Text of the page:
Works in Conversation

UT’s Blanton Museum of Art turns 50 this spring with a new exhibit of masterpieces owned by Longhorns.

Join us for a guided tour of Through the Eyes of Texas: Masterworks from UT Collections.

When staff at UT’s Blanton Museum of Art decided to mark the museum’s 50th birthday with an exhibit of art owned by alumni, they suspected that at least a few Longhorns’ private collections had world-class pieces. But what they found blew them away.

“Almost immediately we found three Monet waterlilies, all owned by different alumni,” says curator Annette DiMeo Carlozzi. “I knew then it was going to be big. Monet waterlilies are what you think of when you think of a masterwork.”

After a year of planning, including more than 150 home visits, Carlozzi and other Blanton staff winnowed more than 3,000 pieces of art to a final 200. Those gems make up Through the Eyes of Texas: Masterworks from UT Collections, on display Feb. 24 to May 19.

Most exhibits adhere to a central organizing theme, such as an era, style, or artist. Through the Eyes of Texas has excellence as its only criterion. From an ancient Chinese urn to contemporary photography, the exhibit spans centuries and continents. But that doesn’t mean it’s not cohesive. “I’ve put the works in conversation with one another,” Carlozzi says. “That allows visitors to see how subjects are treated over time and by very different artists.” One series explores the idea of female beauty; another features typography.

The Blanton is also using the exhibit as a teaching tool for art students. “Ninety percent of these works have not been seen in public before,” Carlozzi says. “We’re excited.”

Your Guides

Don Bacigalupi
MA ’85, PhD ’93
Director, Crystal Bridges Museum of American Art

 Collette Crossman
Curator of exhibitions,
Blanton Museum of Art

Annette DiMeo Carlozzi
Blanton Museum of Art

Alumni Collectors

Julius Glickman
BA ’62, LLB ’66, Life Member,
Distinguished Alumnus, and

Suzan Glickman
BS ’64, Life Member

Lucy Crow Billingsley
BBA ’75, Life Member

 Tom Dunning
BBA ’65, Life Member, and Sally Dunning


Charles White: Ye Shall Inherit the Earth, 1953
Charcoal on paper, 36 x 26 in., Princeton University Art Museum, On loan from a private collection, Princeton, NJ

Don Bacigalupi: This piece encapsulates so many things: religious associations, the Harlem Renaissance, the burgeoning civil rights movement.

Annette Carlozzi: I love the contrast between the humility of the subjects and the majestic quality of the mother and child. It’s a symbol for parenting, for survival, and it really moves me.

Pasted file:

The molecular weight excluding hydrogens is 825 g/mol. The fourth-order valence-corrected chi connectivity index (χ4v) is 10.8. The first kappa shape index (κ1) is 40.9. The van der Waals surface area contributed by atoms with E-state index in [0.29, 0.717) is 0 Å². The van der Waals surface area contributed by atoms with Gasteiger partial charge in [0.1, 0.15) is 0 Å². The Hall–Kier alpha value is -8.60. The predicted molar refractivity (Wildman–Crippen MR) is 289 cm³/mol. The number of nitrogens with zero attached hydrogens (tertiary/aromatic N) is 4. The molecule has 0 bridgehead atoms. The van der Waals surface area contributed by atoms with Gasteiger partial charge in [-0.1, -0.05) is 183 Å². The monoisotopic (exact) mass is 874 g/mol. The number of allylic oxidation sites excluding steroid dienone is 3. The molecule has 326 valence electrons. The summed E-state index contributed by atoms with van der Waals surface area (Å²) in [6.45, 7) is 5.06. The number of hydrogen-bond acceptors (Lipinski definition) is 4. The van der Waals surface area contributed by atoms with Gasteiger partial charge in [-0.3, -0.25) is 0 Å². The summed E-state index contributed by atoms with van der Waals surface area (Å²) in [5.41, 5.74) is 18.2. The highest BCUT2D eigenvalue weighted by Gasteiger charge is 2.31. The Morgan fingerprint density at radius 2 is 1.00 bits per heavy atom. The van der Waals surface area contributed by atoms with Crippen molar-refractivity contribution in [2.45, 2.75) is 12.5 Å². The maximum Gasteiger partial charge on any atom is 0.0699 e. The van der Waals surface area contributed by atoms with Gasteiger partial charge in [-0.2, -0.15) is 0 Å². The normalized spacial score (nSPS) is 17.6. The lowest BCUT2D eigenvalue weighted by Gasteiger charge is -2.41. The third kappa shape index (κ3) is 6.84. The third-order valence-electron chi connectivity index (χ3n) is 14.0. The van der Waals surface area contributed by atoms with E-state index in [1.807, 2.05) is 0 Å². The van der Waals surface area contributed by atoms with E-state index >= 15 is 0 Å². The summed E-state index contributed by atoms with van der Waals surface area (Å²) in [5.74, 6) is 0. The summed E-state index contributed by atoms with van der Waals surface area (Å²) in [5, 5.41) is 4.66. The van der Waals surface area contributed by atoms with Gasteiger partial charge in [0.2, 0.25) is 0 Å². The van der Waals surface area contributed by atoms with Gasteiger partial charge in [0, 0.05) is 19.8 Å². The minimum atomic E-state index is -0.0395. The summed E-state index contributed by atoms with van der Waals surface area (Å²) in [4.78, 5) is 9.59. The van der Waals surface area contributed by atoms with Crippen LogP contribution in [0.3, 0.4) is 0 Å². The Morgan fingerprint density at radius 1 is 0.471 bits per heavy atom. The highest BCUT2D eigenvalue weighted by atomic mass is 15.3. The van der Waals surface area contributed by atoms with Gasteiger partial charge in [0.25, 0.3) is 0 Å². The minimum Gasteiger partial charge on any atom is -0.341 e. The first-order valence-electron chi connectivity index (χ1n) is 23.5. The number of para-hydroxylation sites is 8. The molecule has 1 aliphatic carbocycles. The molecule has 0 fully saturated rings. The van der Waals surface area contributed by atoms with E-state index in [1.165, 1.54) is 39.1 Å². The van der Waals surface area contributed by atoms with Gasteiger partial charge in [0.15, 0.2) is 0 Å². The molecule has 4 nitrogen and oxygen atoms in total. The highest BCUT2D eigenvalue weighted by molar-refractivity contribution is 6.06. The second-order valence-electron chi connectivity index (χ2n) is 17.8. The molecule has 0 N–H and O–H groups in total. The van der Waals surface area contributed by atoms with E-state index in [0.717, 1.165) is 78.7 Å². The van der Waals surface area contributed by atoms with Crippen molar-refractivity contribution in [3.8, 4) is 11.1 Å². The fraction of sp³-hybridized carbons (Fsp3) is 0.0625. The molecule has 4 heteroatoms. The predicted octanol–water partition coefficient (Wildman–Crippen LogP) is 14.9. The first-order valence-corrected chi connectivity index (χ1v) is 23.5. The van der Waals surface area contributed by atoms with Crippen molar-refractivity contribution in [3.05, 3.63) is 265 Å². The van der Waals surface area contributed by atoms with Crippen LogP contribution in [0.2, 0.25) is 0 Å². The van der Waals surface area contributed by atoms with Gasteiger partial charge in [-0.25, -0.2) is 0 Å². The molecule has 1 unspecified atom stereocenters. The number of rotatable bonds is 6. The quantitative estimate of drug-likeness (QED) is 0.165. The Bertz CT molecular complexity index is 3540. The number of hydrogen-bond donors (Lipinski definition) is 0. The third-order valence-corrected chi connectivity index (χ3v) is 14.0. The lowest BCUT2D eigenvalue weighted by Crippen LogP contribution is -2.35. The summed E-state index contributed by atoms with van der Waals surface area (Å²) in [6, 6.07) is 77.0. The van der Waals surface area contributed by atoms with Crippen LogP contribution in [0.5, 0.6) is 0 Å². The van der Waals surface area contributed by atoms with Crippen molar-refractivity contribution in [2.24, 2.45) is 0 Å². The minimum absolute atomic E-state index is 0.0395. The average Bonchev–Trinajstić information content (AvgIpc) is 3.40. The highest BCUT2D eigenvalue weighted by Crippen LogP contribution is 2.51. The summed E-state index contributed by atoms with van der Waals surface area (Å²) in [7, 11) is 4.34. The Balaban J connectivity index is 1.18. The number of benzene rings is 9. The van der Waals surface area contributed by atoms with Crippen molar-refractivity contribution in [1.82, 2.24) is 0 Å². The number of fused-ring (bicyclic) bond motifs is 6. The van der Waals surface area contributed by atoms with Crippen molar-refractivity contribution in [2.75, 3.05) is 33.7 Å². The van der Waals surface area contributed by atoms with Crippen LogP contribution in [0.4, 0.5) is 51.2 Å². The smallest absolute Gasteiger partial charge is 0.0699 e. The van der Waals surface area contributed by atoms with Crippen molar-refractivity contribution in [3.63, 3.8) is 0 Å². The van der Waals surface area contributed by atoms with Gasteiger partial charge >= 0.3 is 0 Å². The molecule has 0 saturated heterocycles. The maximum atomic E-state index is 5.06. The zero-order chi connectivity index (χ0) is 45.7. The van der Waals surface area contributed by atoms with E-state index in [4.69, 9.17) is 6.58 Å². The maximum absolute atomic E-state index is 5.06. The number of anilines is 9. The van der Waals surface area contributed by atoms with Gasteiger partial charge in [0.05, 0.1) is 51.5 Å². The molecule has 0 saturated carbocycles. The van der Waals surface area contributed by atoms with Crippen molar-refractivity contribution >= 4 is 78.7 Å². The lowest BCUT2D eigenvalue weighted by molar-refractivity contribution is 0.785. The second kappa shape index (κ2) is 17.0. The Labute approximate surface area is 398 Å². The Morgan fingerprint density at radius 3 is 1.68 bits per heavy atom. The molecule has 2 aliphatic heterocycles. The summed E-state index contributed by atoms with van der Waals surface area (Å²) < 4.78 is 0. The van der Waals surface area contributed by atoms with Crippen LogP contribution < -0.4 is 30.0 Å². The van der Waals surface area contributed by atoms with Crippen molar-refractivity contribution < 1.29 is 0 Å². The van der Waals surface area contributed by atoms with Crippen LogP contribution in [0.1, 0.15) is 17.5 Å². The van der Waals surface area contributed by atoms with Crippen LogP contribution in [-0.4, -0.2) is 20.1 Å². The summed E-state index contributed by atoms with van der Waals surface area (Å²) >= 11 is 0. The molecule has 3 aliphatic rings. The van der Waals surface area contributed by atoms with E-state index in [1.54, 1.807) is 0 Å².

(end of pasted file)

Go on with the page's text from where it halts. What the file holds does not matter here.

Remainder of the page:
Bacigalupi: For a work of art to be great, it has to appeal on three levels—visually, intellectually, emotionally—and this one is firing on all cylinders.


John William Godward: Bellezza Pompeiana, 1909
Oil on canvas, 20 x 16 in., Collection of Julius Glickman, BA ’62, LLB ’66, Life Member,
Distinguished Alumnus, and  Suzan Glickman, BS ’64, Life Member

Carlozzi: This is a British painting from the Victorian period. The artist is very interested in Greek and Roman times, so her clothing is representative of that era. She’s also a very classic beauty.

Julius Glickman: As a collector, there are a lot of things I’m thinking about when considering buying a piece. Many paintings are striking, but will we grow weary of them over time? Does it represent the best of the artist’s work? Is it a good investment financially? Often we’ll go back several times to look before buying.

With the Godward, there are so many things to look at. The marble background, her dress—it’s just very striking. It says a lot about history, because the Brits were at the height of their empire when it was painted—and that’s when they were obsessed with the Greek and Roman empires, too.


Unknown (Roman): Head of a Goddess, 2nd century A.D.
Marble, 15 1/2 in. tall, San Antonio Museum of Art, bequest of Gilbert M. Denman Jr., BA ’40, LLB ’42

Bacigalupi: Much of our understanding of ancient art is a misunderstanding. Today almost all ancient statues are monochromatic—in white marble or bronze—but many had vibrant color when they were created. This statue may have been at a temple or a shrine. It may have been very colorful, maybe adorned with gold or ivory or other materials. Today we can hardly imagine how it looked to the artist who made it.

Carlozzi: The ravages of time have changed its appearance. Time and history become something you can actually see.


Thomas Struth: Paradise 24, Sao Francisco de Xavier, Brazil, 2001
Chromogenic print, 82 7/8 x 106 in., Edition 6/10, Collection of Sally and Tom Dunning, BBA ’65, Life Member